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3 Things You Need to Protect Your New Business Against

3 Things You Need to Protect Your New Business Against

The world is an uncertain place with challenges and risks lurking behind every hidden door and hiding out in each nook and cranny. When money is involved, the stakes are even higher. From a business perspective, this means you have to be prepared for anything and everything that could come your way.

The 3 Things You Don’t Want to Sink Your Business

Startups and growing businesses pay a lot of attention to business planning, marketing strategies, hiring and training talent, advertising, supply chain optimization, and other key elements like these. Unfortunately, it’s also pretty common for these businesses to overlook security and protection.

If you want your business to be built on a strong foundation that remains steady in the midst of external challenges and pressures, you’ll need to go ahead and develop strategies for how you’ll handle the following three issues:

1. Intellectual Property Theft

“When you are starting a new business it is important to get things right. That includes structuring the business, setting up contracts and drafting employment agreements,” attorney Michael P. Fleming advises.

While there are plenty of negative ramifications that stem from a failure to properly structure your business and flesh out contracts and agreements, one of the biggest risks is intellectual property (IP) theft.

IP protection is a complex topic that requires expert advice to get right, but one recommended strategy looks like this:

  • Identify the different types of IP used in your business. (This may include copyrights, designs and patents, and/or trade secrets.)
  • Assess the value of different IP to your business. In other words, which IP is most integral to your long-term business health.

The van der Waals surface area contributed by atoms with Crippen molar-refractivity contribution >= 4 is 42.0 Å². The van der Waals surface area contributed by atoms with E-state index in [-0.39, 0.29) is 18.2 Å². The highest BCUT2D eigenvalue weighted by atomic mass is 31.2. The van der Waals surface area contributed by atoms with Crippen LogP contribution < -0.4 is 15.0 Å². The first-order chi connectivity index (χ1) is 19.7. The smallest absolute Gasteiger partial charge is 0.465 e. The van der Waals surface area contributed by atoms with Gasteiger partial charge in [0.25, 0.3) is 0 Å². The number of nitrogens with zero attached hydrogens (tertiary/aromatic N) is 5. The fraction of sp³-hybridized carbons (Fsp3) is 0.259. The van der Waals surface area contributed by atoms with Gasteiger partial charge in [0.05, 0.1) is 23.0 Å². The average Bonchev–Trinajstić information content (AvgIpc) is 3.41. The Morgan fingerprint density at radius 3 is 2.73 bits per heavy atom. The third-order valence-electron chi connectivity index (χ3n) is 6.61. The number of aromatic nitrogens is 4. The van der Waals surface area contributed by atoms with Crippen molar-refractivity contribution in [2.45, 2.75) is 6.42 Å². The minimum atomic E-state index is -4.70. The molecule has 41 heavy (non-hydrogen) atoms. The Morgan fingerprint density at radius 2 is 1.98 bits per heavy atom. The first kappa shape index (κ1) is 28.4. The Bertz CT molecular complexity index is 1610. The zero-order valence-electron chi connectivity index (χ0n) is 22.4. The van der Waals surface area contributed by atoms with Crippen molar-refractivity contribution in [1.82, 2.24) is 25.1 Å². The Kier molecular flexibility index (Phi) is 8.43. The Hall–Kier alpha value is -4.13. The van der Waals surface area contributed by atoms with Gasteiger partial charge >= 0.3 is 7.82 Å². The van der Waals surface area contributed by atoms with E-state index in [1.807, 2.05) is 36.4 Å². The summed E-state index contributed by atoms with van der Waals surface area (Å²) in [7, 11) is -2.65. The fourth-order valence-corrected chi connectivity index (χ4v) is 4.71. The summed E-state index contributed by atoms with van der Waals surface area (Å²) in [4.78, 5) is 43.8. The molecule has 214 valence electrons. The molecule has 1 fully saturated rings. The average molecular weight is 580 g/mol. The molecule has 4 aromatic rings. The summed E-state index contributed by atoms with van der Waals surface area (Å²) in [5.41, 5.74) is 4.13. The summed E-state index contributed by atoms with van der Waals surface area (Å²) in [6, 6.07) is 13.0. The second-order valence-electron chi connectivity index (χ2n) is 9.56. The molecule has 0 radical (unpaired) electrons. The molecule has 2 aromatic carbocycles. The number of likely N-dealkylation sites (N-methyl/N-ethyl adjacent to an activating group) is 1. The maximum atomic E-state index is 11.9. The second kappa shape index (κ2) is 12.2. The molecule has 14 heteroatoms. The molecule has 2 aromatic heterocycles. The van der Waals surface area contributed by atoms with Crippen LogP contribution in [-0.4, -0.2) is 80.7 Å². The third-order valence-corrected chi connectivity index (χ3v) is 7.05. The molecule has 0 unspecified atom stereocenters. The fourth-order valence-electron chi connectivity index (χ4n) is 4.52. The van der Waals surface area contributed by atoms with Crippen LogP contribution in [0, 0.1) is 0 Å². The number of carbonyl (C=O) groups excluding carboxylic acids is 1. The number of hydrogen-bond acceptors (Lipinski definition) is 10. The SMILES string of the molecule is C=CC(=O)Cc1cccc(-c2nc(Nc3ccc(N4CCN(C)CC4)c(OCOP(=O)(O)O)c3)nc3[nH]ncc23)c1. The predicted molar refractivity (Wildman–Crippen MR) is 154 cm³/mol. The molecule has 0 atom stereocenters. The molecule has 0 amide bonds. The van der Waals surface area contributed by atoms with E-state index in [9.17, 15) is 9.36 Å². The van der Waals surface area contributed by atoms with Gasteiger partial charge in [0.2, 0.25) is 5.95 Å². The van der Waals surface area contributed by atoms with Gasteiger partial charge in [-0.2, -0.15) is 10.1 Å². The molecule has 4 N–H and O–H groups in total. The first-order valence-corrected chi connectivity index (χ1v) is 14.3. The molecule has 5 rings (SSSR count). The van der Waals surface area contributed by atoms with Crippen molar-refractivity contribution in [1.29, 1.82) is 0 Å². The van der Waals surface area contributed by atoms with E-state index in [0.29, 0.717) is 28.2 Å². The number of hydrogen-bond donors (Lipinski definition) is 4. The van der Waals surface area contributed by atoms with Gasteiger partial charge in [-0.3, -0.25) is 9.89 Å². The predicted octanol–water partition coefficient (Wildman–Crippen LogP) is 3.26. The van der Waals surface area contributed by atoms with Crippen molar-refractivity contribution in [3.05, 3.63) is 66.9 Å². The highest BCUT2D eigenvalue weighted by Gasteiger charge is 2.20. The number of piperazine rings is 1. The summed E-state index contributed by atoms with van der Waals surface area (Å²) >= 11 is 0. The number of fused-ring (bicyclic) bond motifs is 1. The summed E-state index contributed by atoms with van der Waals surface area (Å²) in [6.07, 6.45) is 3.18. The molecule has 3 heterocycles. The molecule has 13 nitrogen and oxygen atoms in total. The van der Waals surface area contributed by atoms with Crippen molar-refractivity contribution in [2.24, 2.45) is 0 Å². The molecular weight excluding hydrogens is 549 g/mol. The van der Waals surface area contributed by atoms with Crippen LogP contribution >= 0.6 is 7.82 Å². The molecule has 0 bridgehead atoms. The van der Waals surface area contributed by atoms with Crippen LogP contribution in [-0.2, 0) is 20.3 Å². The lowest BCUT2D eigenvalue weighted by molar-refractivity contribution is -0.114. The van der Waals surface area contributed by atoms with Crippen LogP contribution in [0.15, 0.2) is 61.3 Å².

• Decide which IP you want/need to protect. Depending on your financial situation, you may not have the means to protect everything right now.
  • Act on the advice of your attorney and any market research that you’ve conducted to register your IP in the appropriate ways.
  • Be the first to claim your IP. Waiting until your competitors have taken action will leave you exposed.

Never assume that you have the rights to something if you haven’t gone through the process of protecting it. You might be fine for months, or even years, but this will eventually come back to bite you.

2. Lawsuits

One of the scariest things about running a business is that it opens you up to potential lawsuits and legal action. If someone is harmed or offended by something you do – or even if they just have the perception that they’re harmed or offended – they can quickly slap you with a lawsuit and force you to go through the complicated process of responding and/or resolving the case.

While you can’t prevent every lawsuit, there are some practical things you can do to protect your business. For starters, always have an attorney on standby.

“Owners should also attempt to secure an attorney that is familiar with local laws and customs in the area in which the business operates,” entrepreneur Glenn Curtis suggests. “Care should also be taken to retain an attorney with expertise in a particular field, if necessary.”

It’s also wise to separate yourself from your business and to get adequate insurance for the company. (Liability insurance is especially important.)

Finally, always watch what you say and do and remember that you’ll always be associated with the people and businesses you interact and partner with.

“You may not think it’s a problem working for a group of individuals who are known for shoddy business practices – because you know your company’s ethics are above reproach – but if they take a hit, your company’s name may be linked to them in the fallout,” Curtis Warns.

3. Data Breaches

In this day and age, you have to take cyber security seriously. Hackers and scammers don’t just target big businesses. They see small companies and startups as low hanging fruit and will attempt to pick off whatever they can.

Try to free up room in your budget to bring in a cybersecurity specialist. Pick their brain in regards to your biggest vulnerabilities and the top investments you should be making.

On the ground level, you and your employees need to be conscientious about how you’re handling and protecting data. Limit access to important resources and use multiple layers of security to avoid an easy breach.

Keep Your Business Safe

If you wait until there are signs of IP theft, a lawsuit, or a data breach, it’s probably too late. At this point, you’ve already been affected and will have to spend thousands and thousands of dollars just to save face. By preparing ahead of time, you can save time, money, and energy – and keep your business safe in the process.

About Jessica McMohen

Jessica is an independent journalist, freelance blogger, and technology junkie with a passion for music, arts, and the outdoors.

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